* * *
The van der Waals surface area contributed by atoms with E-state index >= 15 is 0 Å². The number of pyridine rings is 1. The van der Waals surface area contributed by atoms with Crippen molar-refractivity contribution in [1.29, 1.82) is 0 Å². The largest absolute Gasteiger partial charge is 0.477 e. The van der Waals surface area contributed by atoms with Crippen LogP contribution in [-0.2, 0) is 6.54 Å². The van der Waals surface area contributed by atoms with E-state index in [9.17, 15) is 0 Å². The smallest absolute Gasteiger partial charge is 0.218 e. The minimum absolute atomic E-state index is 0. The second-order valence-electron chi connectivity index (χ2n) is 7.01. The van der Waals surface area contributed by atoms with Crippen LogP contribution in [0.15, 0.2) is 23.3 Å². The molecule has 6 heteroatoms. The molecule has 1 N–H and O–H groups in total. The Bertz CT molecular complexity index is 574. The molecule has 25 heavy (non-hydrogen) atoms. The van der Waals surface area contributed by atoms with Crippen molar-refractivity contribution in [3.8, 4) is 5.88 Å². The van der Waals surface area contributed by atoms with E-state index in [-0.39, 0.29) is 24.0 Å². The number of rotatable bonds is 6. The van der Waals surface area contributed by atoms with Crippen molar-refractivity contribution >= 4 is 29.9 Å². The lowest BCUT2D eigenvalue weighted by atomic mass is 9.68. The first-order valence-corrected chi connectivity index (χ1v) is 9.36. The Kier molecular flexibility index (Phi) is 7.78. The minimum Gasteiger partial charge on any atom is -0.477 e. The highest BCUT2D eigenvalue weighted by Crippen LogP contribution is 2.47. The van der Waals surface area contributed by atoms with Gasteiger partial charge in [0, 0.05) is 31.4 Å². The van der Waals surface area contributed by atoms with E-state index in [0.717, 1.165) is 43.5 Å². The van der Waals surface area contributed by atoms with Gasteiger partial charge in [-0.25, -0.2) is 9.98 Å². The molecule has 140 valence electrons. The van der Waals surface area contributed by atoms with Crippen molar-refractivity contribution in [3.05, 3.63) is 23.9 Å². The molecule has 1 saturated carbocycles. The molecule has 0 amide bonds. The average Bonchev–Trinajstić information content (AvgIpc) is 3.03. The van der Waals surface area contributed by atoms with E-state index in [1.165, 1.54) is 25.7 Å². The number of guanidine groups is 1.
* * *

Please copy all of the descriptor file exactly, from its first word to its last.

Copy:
The van der Waals surface area contributed by atoms with E-state index >= 15 is 0 Å². The number of pyridine rings is 1. The van der Waals surface area contributed by atoms with Crippen molar-refractivity contribution in [1.29, 1.82) is 0 Å². The largest absolute Gasteiger partial charge is 0.477 e. The van der Waals surface area contributed by atoms with Crippen LogP contribution in [-0.2, 0) is 6.54 Å². The van der Waals surface area contributed by atoms with E-state index in [9.17, 15) is 0 Å². The smallest absolute Gasteiger partial charge is 0.218 e. The minimum absolute atomic E-state index is 0. The second-order valence-electron chi connectivity index (χ2n) is 7.01. The van der Waals surface area contributed by atoms with Crippen LogP contribution in [0.15, 0.2) is 23.3 Å². The molecule has 6 heteroatoms. The molecule has 1 N–H and O–H groups in total. The Bertz CT molecular complexity index is 574. The molecule has 25 heavy (non-hydrogen) atoms. The van der Waals surface area contributed by atoms with Crippen molar-refractivity contribution in [3.8, 4) is 5.88 Å². The van der Waals surface area contributed by atoms with E-state index in [-0.39, 0.29) is 24.0 Å². The number of rotatable bonds is 6. The van der Waals surface area contributed by atoms with Crippen molar-refractivity contribution >= 4 is 29.9 Å². The lowest BCUT2D eigenvalue weighted by atomic mass is 9.68. The first-order valence-corrected chi connectivity index (χ1v) is 9.36. The Kier molecular flexibility index (Phi) is 7.78. The minimum Gasteiger partial charge on any atom is -0.477 e. The highest BCUT2D eigenvalue weighted by Crippen LogP contribution is 2.47. The van der Waals surface area contributed by atoms with Gasteiger partial charge in [0, 0.05) is 31.4 Å². The van der Waals surface area contributed by atoms with E-state index in [0.717, 1.165) is 43.5 Å². The van der Waals surface area contributed by atoms with Gasteiger partial charge in [-0.25, -0.2) is 9.98 Å². The molecule has 140 valence electrons. The van der Waals surface area contributed by atoms with Crippen molar-refractivity contribution in [3.05, 3.63) is 23.9 Å². The molecule has 1 saturated carbocycles. The molecule has 0 amide bonds. The average Bonchev–Trinajstić information content (AvgIpc) is 3.03. The van der Waals surface area contributed by atoms with E-state index in [1.165, 1.54) is 25.7 Å². The number of guanidine groups is 1.